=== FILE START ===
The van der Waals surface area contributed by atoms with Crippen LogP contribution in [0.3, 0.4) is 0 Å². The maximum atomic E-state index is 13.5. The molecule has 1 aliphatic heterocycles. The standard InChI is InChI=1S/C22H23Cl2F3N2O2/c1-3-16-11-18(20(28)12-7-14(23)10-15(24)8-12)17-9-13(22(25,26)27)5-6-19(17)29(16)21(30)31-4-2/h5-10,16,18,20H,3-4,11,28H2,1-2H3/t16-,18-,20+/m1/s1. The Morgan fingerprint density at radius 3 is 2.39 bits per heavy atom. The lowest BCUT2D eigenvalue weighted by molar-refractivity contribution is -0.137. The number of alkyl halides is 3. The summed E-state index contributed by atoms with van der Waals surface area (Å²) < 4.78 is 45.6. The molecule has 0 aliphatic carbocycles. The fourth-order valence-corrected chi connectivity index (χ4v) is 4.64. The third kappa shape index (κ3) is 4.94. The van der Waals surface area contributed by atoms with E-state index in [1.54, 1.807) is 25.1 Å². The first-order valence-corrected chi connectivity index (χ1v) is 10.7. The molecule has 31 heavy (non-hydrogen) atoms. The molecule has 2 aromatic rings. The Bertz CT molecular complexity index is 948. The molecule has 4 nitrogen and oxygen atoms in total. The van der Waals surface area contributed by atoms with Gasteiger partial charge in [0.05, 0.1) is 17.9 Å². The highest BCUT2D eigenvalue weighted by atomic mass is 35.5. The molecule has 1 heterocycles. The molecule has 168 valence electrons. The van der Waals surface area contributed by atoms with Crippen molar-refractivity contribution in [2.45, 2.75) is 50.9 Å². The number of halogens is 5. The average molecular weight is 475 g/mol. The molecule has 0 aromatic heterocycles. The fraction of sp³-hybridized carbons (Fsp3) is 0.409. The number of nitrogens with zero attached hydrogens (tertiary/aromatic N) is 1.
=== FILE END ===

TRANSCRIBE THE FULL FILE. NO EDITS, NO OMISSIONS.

The van der Waals surface area contributed by atoms with Crippen LogP contribution in [0.3, 0.4) is 0 Å². The maximum atomic E-state index is 13.5. The molecule has 1 aliphatic heterocycles. The standard InChI is InChI=1S/C22H23Cl2F3N2O2/c1-3-16-11-18(20(28)12-7-14(23)10-15(24)8-12)17-9-13(22(25,26)27)5-6-19(17)29(16)21(30)31-4-2/h5-10,16,18,20H,3-4,11,28H2,1-2H3/t16-,18-,20+/m1/s1. The Morgan fingerprint density at radius 3 is 2.39 bits per heavy atom. The lowest BCUT2D eigenvalue weighted by molar-refractivity contribution is -0.137. The number of alkyl halides is 3. The summed E-state index contributed by atoms with van der Waals surface area (Å²) < 4.78 is 45.6. The molecule has 0 aliphatic carbocycles. The fourth-order valence-corrected chi connectivity index (χ4v) is 4.64. The third kappa shape index (κ3) is 4.94. The van der Waals surface area contributed by atoms with E-state index in [1.54, 1.807) is 25.1 Å². The first-order valence-corrected chi connectivity index (χ1v) is 10.7. The molecule has 31 heavy (non-hydrogen) atoms. The molecule has 2 aromatic rings. The Bertz CT molecular complexity index is 948. The molecule has 4 nitrogen and oxygen atoms in total. The van der Waals surface area contributed by atoms with Gasteiger partial charge in [0.05, 0.1) is 17.9 Å². The highest BCUT2D eigenvalue weighted by atomic mass is 35.5. The molecule has 1 heterocycles. The molecule has 168 valence electrons. The van der Waals surface area contributed by atoms with Crippen molar-refractivity contribution in [2.45, 2.75) is 50.9 Å². The number of halogens is 5. The average molecular weight is 475 g/mol. The molecule has 0 aromatic heterocycles. The fraction of sp³-hybridized carbons (Fsp3) is 0.409. The number of nitrogens with zero attached hydrogens (tertiary/aromatic N) is 1.